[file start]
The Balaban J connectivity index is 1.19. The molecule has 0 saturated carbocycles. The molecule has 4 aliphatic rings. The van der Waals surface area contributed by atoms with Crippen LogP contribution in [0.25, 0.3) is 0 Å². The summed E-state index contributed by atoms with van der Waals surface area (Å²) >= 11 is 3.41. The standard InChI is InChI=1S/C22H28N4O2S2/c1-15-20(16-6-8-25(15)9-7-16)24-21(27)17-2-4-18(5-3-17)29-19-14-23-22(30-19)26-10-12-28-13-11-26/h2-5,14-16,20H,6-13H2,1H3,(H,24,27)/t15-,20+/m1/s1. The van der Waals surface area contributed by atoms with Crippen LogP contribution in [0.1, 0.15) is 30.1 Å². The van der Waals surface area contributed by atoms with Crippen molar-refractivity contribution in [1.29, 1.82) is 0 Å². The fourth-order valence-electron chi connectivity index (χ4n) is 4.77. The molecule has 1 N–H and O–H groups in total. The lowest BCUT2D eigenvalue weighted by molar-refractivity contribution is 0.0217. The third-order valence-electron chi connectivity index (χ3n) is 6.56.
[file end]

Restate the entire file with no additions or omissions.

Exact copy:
The Balaban J connectivity index is 1.19. The molecule has 0 saturated carbocycles. The molecule has 4 aliphatic rings. The van der Waals surface area contributed by atoms with Crippen LogP contribution in [0.25, 0.3) is 0 Å². The summed E-state index contributed by atoms with van der Waals surface area (Å²) >= 11 is 3.41. The standard InChI is InChI=1S/C22H28N4O2S2/c1-15-20(16-6-8-25(15)9-7-16)24-21(27)17-2-4-18(5-3-17)29-19-14-23-22(30-19)26-10-12-28-13-11-26/h2-5,14-16,20H,6-13H2,1H3,(H,24,27)/t15-,20+/m1/s1. The van der Waals surface area contributed by atoms with Crippen LogP contribution in [0.1, 0.15) is 30.1 Å². The van der Waals surface area contributed by atoms with Crippen molar-refractivity contribution in [1.29, 1.82) is 0 Å². The fourth-order valence-electron chi connectivity index (χ4n) is 4.77. The molecule has 1 N–H and O–H groups in total. The lowest BCUT2D eigenvalue weighted by molar-refractivity contribution is 0.0217. The third-order valence-electron chi connectivity index (χ3n) is 6.56.